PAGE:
SHADES OF MAXWELL?                                                                                            OR DIAMONDS ARE MORE THAN A GIRL'S BEST FRIEND....

LEGAL LOOPHOLES GALORE explains why so many international criminal investigations go cold and die in Israel:

Click to read the brilliant expose by William A. Orme, Jr.

QUOTES OF THE DAY:  "Israel is a paradise for money laundering, because it is not against the law.  I don't know if it is really that big a business here. But millions come in and go out, and you can't do anything about it...."   "If you want to get an Israeli passport and then go all over the world, it is very easy.  You need a Jewish mother, but if you don't have one, you can create one."  Commander Yossi Sedbon, head of the investigative division of Israel's national police. 

Israel Seen as Paradise for Money Laundering

By WILLIAM A. ORME Jr. © 2000,  February 21, 2000

JERUSALEM -- Summoned to a downtown bank last month, the police arrested a woman who they suspected was laundering profits for foreign racketeers. A native of Chechnya, she had reportedly tried to open an Israeli account with $50 million in Venezuelan checks in the name of an apparently fictitious Gibraltar investment firm.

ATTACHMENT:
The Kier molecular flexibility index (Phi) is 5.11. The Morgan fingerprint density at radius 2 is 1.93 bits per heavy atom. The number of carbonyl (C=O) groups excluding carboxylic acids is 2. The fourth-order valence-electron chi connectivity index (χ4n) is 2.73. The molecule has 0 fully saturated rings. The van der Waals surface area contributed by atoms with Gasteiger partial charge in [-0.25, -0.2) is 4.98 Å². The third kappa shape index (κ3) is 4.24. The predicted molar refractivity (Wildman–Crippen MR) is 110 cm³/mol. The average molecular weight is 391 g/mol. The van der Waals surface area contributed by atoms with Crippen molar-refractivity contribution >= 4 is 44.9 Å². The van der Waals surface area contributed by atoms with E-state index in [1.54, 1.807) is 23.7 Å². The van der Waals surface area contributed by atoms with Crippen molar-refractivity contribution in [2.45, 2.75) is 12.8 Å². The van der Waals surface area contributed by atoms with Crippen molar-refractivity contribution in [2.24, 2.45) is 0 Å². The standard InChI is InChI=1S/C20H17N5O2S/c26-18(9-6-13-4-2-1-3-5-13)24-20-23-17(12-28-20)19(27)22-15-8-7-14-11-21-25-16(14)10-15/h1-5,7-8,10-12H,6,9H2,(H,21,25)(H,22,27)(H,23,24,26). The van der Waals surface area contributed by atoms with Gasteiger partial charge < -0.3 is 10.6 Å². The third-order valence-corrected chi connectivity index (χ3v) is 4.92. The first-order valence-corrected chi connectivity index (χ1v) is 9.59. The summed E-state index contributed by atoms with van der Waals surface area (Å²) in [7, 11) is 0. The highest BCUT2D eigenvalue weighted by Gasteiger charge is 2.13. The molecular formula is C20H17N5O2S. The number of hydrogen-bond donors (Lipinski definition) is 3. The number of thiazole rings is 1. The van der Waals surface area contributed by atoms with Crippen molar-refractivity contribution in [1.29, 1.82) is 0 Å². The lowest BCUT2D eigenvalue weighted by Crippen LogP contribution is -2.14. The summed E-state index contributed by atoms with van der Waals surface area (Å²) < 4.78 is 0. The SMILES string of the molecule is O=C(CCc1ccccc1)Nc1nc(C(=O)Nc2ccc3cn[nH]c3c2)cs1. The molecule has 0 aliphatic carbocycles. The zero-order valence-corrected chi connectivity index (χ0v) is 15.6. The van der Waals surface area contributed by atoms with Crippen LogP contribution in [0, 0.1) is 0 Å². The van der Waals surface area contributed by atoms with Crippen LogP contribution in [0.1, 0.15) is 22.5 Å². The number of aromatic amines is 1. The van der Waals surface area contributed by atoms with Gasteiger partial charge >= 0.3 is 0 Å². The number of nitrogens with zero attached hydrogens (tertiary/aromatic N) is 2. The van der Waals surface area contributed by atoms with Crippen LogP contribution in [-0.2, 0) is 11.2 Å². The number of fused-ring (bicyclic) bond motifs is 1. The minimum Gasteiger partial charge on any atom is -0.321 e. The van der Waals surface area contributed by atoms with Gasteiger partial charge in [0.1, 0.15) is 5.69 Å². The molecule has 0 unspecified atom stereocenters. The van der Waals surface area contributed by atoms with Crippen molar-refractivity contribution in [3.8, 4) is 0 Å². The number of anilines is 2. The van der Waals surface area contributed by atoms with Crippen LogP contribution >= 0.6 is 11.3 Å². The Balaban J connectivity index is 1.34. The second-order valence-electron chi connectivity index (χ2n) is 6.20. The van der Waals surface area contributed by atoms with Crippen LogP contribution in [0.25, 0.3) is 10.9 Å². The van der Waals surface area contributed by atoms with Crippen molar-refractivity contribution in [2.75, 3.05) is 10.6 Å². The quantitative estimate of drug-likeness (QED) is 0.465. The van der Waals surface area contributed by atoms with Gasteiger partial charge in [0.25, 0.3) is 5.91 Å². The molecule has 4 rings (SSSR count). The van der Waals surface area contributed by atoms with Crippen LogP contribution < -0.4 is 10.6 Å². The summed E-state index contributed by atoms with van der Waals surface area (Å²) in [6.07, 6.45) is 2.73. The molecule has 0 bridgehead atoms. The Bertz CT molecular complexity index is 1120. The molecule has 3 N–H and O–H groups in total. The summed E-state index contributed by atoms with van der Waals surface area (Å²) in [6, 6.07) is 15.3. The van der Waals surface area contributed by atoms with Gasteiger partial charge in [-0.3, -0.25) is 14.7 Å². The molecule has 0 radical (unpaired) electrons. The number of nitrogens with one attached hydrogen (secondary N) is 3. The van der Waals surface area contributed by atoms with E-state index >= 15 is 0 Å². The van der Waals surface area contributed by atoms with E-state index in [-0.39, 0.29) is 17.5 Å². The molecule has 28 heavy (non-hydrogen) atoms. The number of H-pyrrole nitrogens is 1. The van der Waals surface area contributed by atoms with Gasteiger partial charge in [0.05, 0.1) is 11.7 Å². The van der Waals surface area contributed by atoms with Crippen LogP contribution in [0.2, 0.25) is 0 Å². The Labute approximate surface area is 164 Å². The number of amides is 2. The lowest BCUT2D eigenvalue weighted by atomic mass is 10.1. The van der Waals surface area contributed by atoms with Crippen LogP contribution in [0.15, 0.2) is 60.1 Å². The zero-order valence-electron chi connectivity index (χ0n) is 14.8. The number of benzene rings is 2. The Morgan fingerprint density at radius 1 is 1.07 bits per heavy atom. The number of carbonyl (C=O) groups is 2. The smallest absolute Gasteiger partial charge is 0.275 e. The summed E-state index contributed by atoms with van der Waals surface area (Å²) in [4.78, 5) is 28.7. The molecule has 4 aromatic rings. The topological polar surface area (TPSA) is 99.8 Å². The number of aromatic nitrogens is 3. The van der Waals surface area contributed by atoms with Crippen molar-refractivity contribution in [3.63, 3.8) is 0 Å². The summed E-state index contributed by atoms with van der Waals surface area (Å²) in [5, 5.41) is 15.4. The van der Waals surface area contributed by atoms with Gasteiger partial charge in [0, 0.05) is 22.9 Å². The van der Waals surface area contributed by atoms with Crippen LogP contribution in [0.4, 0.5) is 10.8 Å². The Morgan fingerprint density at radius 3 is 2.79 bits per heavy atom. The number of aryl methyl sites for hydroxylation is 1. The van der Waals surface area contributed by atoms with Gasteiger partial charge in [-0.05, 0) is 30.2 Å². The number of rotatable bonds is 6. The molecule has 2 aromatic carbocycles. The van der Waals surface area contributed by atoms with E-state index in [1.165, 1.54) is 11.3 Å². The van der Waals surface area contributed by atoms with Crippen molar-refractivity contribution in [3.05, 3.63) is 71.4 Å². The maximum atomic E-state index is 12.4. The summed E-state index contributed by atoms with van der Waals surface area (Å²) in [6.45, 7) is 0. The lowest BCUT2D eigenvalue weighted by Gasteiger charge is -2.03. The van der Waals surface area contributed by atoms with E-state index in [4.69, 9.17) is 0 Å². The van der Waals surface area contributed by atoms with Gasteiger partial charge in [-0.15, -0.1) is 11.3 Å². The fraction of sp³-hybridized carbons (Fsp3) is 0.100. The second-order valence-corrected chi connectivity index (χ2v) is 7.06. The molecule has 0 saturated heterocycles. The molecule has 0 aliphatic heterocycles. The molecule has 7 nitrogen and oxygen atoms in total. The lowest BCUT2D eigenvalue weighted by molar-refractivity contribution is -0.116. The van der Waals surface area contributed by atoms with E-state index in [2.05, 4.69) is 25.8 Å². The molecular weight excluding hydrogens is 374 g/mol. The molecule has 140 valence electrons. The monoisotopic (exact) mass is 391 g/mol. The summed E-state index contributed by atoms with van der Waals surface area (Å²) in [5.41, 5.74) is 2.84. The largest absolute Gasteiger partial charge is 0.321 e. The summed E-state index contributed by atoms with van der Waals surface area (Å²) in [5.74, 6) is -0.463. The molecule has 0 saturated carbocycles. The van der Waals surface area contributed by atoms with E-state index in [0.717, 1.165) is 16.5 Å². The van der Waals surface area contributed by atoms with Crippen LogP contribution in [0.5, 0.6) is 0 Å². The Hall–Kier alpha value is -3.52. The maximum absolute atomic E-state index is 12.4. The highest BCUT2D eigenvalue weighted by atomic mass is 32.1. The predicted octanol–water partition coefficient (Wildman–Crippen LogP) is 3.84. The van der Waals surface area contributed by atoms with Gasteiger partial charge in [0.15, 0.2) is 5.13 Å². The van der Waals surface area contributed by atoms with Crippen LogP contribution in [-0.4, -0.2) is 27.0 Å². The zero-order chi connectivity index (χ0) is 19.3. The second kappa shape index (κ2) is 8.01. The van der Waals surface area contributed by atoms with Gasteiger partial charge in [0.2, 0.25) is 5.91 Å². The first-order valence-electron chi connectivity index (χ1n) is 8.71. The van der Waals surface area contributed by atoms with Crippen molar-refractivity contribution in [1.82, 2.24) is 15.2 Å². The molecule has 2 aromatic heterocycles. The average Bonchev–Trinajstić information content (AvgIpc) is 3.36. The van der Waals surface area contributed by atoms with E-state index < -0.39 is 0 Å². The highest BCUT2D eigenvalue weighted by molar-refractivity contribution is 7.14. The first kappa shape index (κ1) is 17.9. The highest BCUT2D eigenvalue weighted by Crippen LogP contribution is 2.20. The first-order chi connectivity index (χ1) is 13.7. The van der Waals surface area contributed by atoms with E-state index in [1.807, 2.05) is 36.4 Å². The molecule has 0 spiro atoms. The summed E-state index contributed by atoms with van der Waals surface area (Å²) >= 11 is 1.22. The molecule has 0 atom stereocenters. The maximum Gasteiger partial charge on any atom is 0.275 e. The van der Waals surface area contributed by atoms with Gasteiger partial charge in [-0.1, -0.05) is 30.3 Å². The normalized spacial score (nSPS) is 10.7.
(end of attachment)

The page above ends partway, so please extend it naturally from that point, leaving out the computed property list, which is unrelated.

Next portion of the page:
If so, it would not have been the first time Israel had attracted professional money-scrubbers.

In recent months, the authorities have been asked to investigate cash transfers linked to a $340 million insider-trading deal involving a Russian telecommunications company and to the huge money laundering scandal involving the Bank of New York. Last summer, the conviction of an Israeli crime boss in Miami for running a money laundering business for the cartel in Cali, Colombia, prompted renewed concern about the recycling of cocaine money here.

But the police and prosecutors here face an almost insurmountable problem: Money laundering is not a crime in Israel.